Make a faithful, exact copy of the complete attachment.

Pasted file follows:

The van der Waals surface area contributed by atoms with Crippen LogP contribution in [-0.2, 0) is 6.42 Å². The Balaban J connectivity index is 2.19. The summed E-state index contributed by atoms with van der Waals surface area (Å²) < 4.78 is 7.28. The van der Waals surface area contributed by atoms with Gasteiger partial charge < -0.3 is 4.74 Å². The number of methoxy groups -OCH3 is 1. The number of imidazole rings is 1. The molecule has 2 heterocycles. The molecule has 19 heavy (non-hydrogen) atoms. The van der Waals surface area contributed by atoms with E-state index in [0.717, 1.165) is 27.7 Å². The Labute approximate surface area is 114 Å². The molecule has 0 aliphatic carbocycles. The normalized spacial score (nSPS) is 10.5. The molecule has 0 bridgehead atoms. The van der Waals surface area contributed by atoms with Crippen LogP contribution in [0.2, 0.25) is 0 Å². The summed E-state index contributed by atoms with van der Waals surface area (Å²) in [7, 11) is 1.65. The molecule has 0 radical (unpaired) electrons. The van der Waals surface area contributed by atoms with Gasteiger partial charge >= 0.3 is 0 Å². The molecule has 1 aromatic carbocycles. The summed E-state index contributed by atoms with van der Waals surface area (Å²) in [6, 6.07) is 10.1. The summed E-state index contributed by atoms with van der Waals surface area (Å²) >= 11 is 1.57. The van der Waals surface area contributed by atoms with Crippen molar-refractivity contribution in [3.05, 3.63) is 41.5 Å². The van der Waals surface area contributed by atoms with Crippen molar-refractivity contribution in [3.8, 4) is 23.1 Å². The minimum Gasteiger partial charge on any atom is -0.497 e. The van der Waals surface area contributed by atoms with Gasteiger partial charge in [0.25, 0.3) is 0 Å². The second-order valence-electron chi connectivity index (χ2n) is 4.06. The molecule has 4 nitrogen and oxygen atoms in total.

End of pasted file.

The van der Waals surface area contributed by atoms with Crippen LogP contribution in [-0.2, 0) is 6.42 Å². The Balaban J connectivity index is 2.19. The summed E-state index contributed by atoms with van der Waals surface area (Å²) < 4.78 is 7.28. The van der Waals surface area contributed by atoms with Gasteiger partial charge < -0.3 is 4.74 Å². The number of methoxy groups -OCH3 is 1. The number of imidazole rings is 1. The molecule has 2 heterocycles. The molecule has 19 heavy (non-hydrogen) atoms. The van der Waals surface area contributed by atoms with E-state index in [0.717, 1.165) is 27.7 Å². The Labute approximate surface area is 114 Å². The molecule has 0 aliphatic carbocycles. The normalized spacial score (nSPS) is 10.5. The molecule has 0 bridgehead atoms. The van der Waals surface area contributed by atoms with Crippen LogP contribution in [0.2, 0.25) is 0 Å². The summed E-state index contributed by atoms with van der Waals surface area (Å²) in [7, 11) is 1.65. The molecule has 0 radical (unpaired) electrons. The van der Waals surface area contributed by atoms with Gasteiger partial charge >= 0.3 is 0 Å². The molecule has 1 aromatic carbocycles. The summed E-state index contributed by atoms with van der Waals surface area (Å²) in [6, 6.07) is 10.1. The summed E-state index contributed by atoms with van der Waals surface area (Å²) >= 11 is 1.57. The van der Waals surface area contributed by atoms with Crippen molar-refractivity contribution in [3.05, 3.63) is 41.5 Å². The van der Waals surface area contributed by atoms with Crippen molar-refractivity contribution in [3.8, 4) is 23.1 Å². The minimum Gasteiger partial charge on any atom is -0.497 e. The van der Waals surface area contributed by atoms with Gasteiger partial charge in [0.25, 0.3) is 0 Å². The second-order valence-electron chi connectivity index (χ2n) is 4.06. The molecule has 4 nitrogen and oxygen atoms in total.